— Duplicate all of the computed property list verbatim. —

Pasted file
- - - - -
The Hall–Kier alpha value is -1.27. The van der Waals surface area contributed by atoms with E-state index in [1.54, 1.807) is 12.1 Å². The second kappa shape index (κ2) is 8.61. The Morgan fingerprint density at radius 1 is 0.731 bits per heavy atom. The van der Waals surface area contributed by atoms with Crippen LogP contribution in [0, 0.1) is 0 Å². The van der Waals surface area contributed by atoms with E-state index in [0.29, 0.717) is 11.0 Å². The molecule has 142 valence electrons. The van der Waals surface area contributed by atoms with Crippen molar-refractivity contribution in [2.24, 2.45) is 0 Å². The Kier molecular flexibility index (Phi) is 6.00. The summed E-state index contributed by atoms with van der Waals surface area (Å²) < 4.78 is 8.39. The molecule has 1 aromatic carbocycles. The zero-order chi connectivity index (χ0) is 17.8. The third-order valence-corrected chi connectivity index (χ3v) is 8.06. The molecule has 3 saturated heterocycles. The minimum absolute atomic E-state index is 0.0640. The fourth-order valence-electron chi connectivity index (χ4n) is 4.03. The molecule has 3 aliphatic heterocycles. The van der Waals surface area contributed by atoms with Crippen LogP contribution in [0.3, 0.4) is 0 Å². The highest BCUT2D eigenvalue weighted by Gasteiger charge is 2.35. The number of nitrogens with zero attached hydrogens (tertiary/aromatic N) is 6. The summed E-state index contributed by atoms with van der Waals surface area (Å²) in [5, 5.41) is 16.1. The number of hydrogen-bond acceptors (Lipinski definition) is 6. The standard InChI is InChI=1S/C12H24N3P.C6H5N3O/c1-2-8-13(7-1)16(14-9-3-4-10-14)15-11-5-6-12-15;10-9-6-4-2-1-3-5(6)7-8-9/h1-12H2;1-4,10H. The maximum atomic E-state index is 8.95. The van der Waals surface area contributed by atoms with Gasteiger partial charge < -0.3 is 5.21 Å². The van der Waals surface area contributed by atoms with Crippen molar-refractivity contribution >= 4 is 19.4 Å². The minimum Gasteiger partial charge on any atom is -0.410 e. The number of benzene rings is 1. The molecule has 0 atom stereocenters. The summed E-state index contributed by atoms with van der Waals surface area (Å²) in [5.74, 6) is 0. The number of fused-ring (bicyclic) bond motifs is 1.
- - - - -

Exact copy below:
The Hall–Kier alpha value is -1.27. The van der Waals surface area contributed by atoms with E-state index in [1.54, 1.807) is 12.1 Å². The second kappa shape index (κ2) is 8.61. The Morgan fingerprint density at radius 1 is 0.731 bits per heavy atom. The van der Waals surface area contributed by atoms with Crippen LogP contribution in [0, 0.1) is 0 Å². The van der Waals surface area contributed by atoms with E-state index in [0.29, 0.717) is 11.0 Å². The molecule has 142 valence electrons. The van der Waals surface area contributed by atoms with Crippen molar-refractivity contribution in [2.24, 2.45) is 0 Å². The Kier molecular flexibility index (Phi) is 6.00. The summed E-state index contributed by atoms with van der Waals surface area (Å²) < 4.78 is 8.39. The molecule has 1 aromatic carbocycles. The zero-order chi connectivity index (χ0) is 17.8. The third-order valence-corrected chi connectivity index (χ3v) is 8.06. The molecule has 3 saturated heterocycles. The minimum absolute atomic E-state index is 0.0640. The fourth-order valence-electron chi connectivity index (χ4n) is 4.03. The molecule has 3 aliphatic heterocycles. The van der Waals surface area contributed by atoms with Crippen LogP contribution in [0.3, 0.4) is 0 Å². The highest BCUT2D eigenvalue weighted by Gasteiger charge is 2.35. The number of nitrogens with zero attached hydrogens (tertiary/aromatic N) is 6. The summed E-state index contributed by atoms with van der Waals surface area (Å²) in [5, 5.41) is 16.1. The number of hydrogen-bond acceptors (Lipinski definition) is 6. The standard InChI is InChI=1S/C12H24N3P.C6H5N3O/c1-2-8-13(7-1)16(14-9-3-4-10-14)15-11-5-6-12-15;10-9-6-4-2-1-3-5(6)7-8-9/h1-12H2;1-4,10H. The maximum atomic E-state index is 8.95. The van der Waals surface area contributed by atoms with Gasteiger partial charge < -0.3 is 5.21 Å². The van der Waals surface area contributed by atoms with Crippen molar-refractivity contribution >= 4 is 19.4 Å². The minimum Gasteiger partial charge on any atom is -0.410 e. The number of benzene rings is 1. The molecule has 0 atom stereocenters. The summed E-state index contributed by atoms with van der Waals surface area (Å²) in [5.74, 6) is 0. The number of fused-ring (bicyclic) bond motifs is 1.